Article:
There are plenty of great vacation home rentals and resorts to choose from in Curaçao. From the Renaissance and Santa Barbara Beach hotels to romantic all-inclusives like Baoase, you'll have no trouble finding a picturesque home away from home for your getaway - and at a reasonable price!
Read the full article, originally published on May 28, 2019, on Essence.
I think of the Caribbean as the extreme opposite to all of my winter doom and gloom, offering warm climates, sunshine, and relaxation, even at the height of our cold season. Nonetheless, December, January, and February can often mean big crowds of so-called “snowbird” visitors in this area of the world. To experience a warm winter vacation without a flood of fellow tourists, I recommend Curaçao.
Where is Curaçao?
As I chatted with friends about my upcoming trip to Curaçao, I couldn’t believe how many people had never heard of this candy-colored island. Curaçao forms part of the ABC Islands (along with Aruba and Bonaire) and is located just north of Venezuela, in the Caribbean Sea. It boasts pristine beaches, a very Insta-worthy capital (Willemstad), and year-round sunshine.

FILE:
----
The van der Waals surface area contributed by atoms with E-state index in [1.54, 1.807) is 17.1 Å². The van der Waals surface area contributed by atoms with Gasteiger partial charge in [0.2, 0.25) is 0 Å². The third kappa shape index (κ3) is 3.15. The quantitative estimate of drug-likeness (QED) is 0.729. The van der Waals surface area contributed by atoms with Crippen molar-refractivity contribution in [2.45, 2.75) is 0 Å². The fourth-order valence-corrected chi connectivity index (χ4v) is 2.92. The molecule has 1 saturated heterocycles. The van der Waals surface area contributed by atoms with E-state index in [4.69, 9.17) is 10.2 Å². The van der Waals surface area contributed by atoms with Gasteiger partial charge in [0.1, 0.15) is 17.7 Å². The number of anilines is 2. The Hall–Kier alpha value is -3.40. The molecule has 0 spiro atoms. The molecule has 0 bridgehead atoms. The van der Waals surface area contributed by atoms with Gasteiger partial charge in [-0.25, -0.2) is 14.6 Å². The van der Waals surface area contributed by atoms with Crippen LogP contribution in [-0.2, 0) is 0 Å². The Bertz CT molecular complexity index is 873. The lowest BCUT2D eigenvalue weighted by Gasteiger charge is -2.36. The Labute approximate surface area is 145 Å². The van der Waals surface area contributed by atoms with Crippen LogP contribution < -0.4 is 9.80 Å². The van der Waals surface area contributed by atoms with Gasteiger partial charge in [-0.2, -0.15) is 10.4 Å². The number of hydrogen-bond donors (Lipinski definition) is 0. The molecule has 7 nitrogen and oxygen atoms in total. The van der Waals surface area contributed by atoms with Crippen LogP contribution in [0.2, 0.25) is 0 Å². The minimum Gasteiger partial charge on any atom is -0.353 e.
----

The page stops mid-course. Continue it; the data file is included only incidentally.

In fact, temperatures don’t tend to fluctuate much throughout the seasons. While January is Curaçao’s coolest month, its average temperature during this time of the year is 80 °F (26.5 °C). Due to its location below the hurricane belt, it is rather rare for Curaçao to encounter any weather that would mess with your vacation. I was shocked that my hotel lobby was located in an open-air area, indicating how unusual it is for Curaçao to experience rain. Furthermore, my American readers may be interested to know that U.S. currency frequently circulates the island. Thus, it’s possible to visit without even having to exchange money. Most restaurants and shops will advertise their prices in both the Netherlands Antillean guilder (abbreviated as Nafl) and the USD.